Man kidnapped by Taliban-linked group is "doing pretty well," father says

Last Updated Oct 12, 2017 7:22 PM EDT

WASHINGTON -- American Caitlan Coleman and her Canadian husband Joshua Boyle are free after being kidnapped while backpacking in Afghanistan in 2012 by a group with ties to the Taliban, according to President Trump and Pakistani officials.

As the couple and their young children come to realize life after captivity, details of the harrowing account are beginning to emerge.

The Toronto Star reports that Boyle spoke to his parents after his release and told them he'd been in the trunk of the kidnappers' car with his wife and children when Pakistani forces rescued them. He told the paper there was a shoot-out and that the last words he heard from the kidnappers were, "kill the hostages."

The paper writes that all five kidnappers were shot dead and that Boyle was injured by shrapnel.

"Josh said he was doing pretty well for someone who has spent the last five years in an underground prison," his father, Patrick, told the paper.

CBS News' David Martin reports that U.S. officials could not confirm the account that Boyle described to the Toronto Star.

171012-coleman-family-release.jpg

Framegrab from an undated video shows Caitlan Coleman and Joshua Boyle held in captivity.

Courtesy of the Coleman Family

White House Chief of State John Kelly described the conditions the family lived in as "nightmarish conditions," Martin reports.

"They were essentially living in a hole for five years," Kelly said.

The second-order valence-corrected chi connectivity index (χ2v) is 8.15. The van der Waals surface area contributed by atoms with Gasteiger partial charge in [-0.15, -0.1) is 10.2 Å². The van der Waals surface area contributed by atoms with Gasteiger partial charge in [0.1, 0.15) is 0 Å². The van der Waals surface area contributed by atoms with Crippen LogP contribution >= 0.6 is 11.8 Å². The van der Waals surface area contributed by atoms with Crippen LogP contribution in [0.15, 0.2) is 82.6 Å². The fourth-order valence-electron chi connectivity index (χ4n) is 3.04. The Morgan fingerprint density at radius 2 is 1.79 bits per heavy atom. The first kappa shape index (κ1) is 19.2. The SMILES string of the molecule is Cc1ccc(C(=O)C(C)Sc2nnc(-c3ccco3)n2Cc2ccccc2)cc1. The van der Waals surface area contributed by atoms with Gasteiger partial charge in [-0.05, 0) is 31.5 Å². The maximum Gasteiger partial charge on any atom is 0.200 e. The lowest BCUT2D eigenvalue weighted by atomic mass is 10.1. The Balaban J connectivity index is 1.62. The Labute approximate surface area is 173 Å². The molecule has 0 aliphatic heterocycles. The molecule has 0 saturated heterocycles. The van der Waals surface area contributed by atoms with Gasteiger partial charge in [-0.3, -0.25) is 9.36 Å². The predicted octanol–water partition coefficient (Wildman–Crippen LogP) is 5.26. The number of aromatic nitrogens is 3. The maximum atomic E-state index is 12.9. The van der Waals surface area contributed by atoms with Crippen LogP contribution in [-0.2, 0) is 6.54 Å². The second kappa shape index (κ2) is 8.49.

Meanwhile, the U.S. sent a C-130 transport plane to Pakistan to get the family out of the country, but Boyle declined to board, a White House official tells CBS News' David Martin. Boyle's family called him and tried to persuade him to board the plane but were unsuccessful, reports CBS News' Margaret Brennan. 

As of Thursday midday, the family's precise whereabouts were unclear, and it was not immediately known when they would return to North America. The family was not in U.S. custody, though they were together in a safe, undisclosed location in Pakistan, according to a U.S. national security official, who wasn't authorized to discuss the case publicly and spoke on condition of anonymity.

The couple has told U.S. officials they wanted to fly commercially to Canada, according to the official, who spoke on condition of anonymity because he wasn't authorized to speak publicly about the situation.

The couple also recorded a video, in which they recounted their first conversation with their son in five years.

"We got to hear his voice. It was amazing. He told us how much his children were looking forward meeting their grandparents," his mother, Linda Boyle, said.

Coleman's parents, Jim and Lyn Coleman, meanwhile, posted a statement on the door of their Pennsylvania home saying they appreciated "all the interest and concern being expressed at the joyful news that Caity, Josh and our grandchildren have been released after five long years of captivity."

The family was captured five years ago and were held by the Haqqani network in Pakistan. Coleman was pregnant when she was captured and the couple had three children during that time.